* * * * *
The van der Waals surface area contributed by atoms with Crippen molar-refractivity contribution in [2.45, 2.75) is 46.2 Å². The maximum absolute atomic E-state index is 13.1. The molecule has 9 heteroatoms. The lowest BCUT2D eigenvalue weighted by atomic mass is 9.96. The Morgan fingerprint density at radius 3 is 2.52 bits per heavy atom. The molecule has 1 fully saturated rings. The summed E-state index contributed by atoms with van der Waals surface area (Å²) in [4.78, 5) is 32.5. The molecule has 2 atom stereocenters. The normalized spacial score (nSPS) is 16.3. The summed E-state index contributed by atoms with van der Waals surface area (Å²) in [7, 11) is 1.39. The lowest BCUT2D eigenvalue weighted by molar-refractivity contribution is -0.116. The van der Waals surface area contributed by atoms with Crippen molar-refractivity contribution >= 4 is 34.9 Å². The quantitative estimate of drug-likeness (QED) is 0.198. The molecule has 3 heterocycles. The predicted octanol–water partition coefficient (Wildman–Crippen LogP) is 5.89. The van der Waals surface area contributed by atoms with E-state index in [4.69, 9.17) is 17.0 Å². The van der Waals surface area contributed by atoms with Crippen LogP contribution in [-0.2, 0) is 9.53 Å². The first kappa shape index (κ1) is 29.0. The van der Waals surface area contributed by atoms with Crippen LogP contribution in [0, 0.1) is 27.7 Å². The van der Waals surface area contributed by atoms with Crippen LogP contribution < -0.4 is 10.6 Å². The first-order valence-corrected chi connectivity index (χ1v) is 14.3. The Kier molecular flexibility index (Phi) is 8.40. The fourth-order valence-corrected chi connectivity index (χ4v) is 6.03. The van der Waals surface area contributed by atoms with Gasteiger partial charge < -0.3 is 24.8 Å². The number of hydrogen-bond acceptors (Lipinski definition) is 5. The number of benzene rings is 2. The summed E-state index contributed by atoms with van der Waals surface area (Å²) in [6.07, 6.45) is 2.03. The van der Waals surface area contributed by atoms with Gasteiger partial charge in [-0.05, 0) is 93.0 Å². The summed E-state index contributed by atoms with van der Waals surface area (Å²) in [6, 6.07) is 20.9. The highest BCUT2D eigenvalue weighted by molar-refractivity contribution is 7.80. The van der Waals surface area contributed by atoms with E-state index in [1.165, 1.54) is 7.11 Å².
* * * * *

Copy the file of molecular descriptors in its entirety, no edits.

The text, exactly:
The van der Waals surface area contributed by atoms with Crippen molar-refractivity contribution in [2.45, 2.75) is 46.2 Å². The maximum absolute atomic E-state index is 13.1. The molecule has 9 heteroatoms. The lowest BCUT2D eigenvalue weighted by atomic mass is 9.96. The Morgan fingerprint density at radius 3 is 2.52 bits per heavy atom. The molecule has 1 fully saturated rings. The summed E-state index contributed by atoms with van der Waals surface area (Å²) in [4.78, 5) is 32.5. The molecule has 2 atom stereocenters. The normalized spacial score (nSPS) is 16.3. The summed E-state index contributed by atoms with van der Waals surface area (Å²) in [7, 11) is 1.39. The lowest BCUT2D eigenvalue weighted by molar-refractivity contribution is -0.116. The van der Waals surface area contributed by atoms with Crippen molar-refractivity contribution >= 4 is 34.9 Å². The quantitative estimate of drug-likeness (QED) is 0.198. The molecule has 3 heterocycles. The predicted octanol–water partition coefficient (Wildman–Crippen LogP) is 5.89. The van der Waals surface area contributed by atoms with E-state index in [4.69, 9.17) is 17.0 Å². The van der Waals surface area contributed by atoms with Crippen LogP contribution in [-0.2, 0) is 9.53 Å². The first kappa shape index (κ1) is 29.0. The van der Waals surface area contributed by atoms with Crippen LogP contribution in [0, 0.1) is 27.7 Å². The van der Waals surface area contributed by atoms with Crippen LogP contribution < -0.4 is 10.6 Å². The first-order valence-corrected chi connectivity index (χ1v) is 14.3. The Kier molecular flexibility index (Phi) is 8.40. The fourth-order valence-corrected chi connectivity index (χ4v) is 6.03. The van der Waals surface area contributed by atoms with Gasteiger partial charge < -0.3 is 24.8 Å². The number of hydrogen-bond acceptors (Lipinski definition) is 5. The number of benzene rings is 2. The summed E-state index contributed by atoms with van der Waals surface area (Å²) in [6.07, 6.45) is 2.03. The van der Waals surface area contributed by atoms with Gasteiger partial charge in [-0.05, 0) is 93.0 Å². The summed E-state index contributed by atoms with van der Waals surface area (Å²) in [6, 6.07) is 20.9. The highest BCUT2D eigenvalue weighted by molar-refractivity contribution is 7.80. The van der Waals surface area contributed by atoms with E-state index in [1.165, 1.54) is 7.11 Å².